The Challenge of Joy

Have you ever considered how incredibly easy it is to be serious? Just yesterday the world lost an icon, a man who certainly changed my life, as I write on a Macbook and check my iPhone for messages. It is a sobering thing to realize that even Steve Jobs was a mortal.

There are plenty of reasons to be serious and solemn. If it is a slow news day, we just point out the West Bank and the Gaza Strip. Palestinians in Israelis are daily taking aim at one another over a controversy that goes back to a faithless decision of the Father of three faiths.

The list goes on and on. We even take sports to a level of seriousness that makes us forget that the whole point is to relax and watch grown men and women play. I cannot tell you how many times in the past season I felt as if all was lost when my beloved San Francisco Giants failed to score runs when they needed them. How easy it is to be solemn even when we are trying to play! I am not alone in this. Have you recognized how many shows on ESPN consist of grown men shouting at each other as they decide who the Eagles’ quarterback should be in week 1? Silliness!

Our inability to be light-hearted goes deeper than we might think. It has much more to do with how we see ourselves than it has to do even with empathy. I hope somebody is sad when my days on the earth have come and gone- and much more so with a giant like Jobs, who truly left the world better, in many ways, than he found it. And social justice is a worthy goal to be pursued. We are not called as the body of Christ as people who accept injustice the way it comes. We take the side of the oppressed and pray and sweat and work for the image of God to be treasured in our neighbors.

We have all kinds of reasons to take ourselves seriously but the more telling one might be sports. Now, if you are reading this and you have already classified sports as a useless venture, you have already proved the point. We are too serious to relax. We are too grave to enjoy being together, even in the midst of chanting our teams’ fight song.

I remember growing up listening to baseball on the radio. One year the Giants were just awful, which is hard to narrow down since it encompasses much of my childhood. We knew it going into the season and nobody was confused or taken aback when Barry Bonds was the only guy on the team who looked like he had practice swinging a bat. I remember one of our announcers bemoaning the sorry club’s inability to do much of anything right. Night after night, even into September (that is, after four months of suffering through the hapless club) he would whine and whine about the team’s sorry state of existence. I remember being emotionally drained after listening to three hours of wet-blanketing.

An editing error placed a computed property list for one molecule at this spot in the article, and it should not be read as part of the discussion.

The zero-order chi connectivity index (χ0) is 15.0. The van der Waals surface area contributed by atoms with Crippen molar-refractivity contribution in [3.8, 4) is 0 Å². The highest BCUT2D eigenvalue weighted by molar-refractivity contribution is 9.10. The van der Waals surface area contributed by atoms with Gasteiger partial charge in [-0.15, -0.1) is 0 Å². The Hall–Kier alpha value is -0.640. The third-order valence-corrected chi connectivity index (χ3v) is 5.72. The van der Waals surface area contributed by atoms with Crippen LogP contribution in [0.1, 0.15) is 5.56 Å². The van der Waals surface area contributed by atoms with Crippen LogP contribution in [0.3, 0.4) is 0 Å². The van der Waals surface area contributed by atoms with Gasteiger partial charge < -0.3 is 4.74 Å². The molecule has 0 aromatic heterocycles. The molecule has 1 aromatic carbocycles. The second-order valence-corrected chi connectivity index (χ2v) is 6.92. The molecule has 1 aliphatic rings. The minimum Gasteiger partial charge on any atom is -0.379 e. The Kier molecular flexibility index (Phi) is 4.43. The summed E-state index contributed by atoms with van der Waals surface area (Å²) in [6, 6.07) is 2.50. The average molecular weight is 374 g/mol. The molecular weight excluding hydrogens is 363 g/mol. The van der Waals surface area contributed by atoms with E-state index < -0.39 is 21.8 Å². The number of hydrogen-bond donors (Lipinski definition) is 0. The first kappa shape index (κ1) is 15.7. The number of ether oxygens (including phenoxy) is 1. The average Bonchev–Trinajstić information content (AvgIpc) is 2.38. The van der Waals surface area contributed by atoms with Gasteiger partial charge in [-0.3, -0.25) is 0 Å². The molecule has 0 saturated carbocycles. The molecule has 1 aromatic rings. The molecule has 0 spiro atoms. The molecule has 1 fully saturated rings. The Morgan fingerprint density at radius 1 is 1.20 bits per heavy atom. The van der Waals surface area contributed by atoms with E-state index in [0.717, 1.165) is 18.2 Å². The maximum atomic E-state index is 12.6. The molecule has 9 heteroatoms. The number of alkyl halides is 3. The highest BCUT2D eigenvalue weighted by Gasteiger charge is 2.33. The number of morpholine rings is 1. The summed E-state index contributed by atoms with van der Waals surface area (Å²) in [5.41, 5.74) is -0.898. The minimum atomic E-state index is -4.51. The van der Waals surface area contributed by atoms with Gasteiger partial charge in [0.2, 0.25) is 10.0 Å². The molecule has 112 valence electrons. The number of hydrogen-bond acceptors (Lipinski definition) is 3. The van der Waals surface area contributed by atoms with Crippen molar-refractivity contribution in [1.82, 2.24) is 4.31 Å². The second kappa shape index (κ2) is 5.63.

I also remember recognizing how silly it was to take the games so seriously. The season was over before it started! Years later, I ran across a writer named G.K. Chesterton who made sense of our inability to be light-hearted:

Pride is the downward drag of all things into easy solemnity. One “settles down” into a sort of selfish seriousness; but one has to rise to a gay self-forgetfulness. A man “falls” into a brown study; he reaches up to a blue sky.

We will always have reasons for being heavy, solemn and serious. We will always have a reason to retreat into a brown study or a dark room with a single computer. We will always have a reason to cry- and indeed, there are times we would do well to cry. We will discuss the proper place for mourning in the next post, but for now let us consider a simple question: when was the last time you forgot yourself enough to enjoy yourself?

The answer may be revealing.

Take your burdens to Christ today. Rest. Enjoy him. He is for you.

This is my Father’s world, why should my heart be sad?

The Lord is King let Heaven ring. God reigns, let earth be glad!

2 responses to “The Challenge of Joy”

  1. Good post brother

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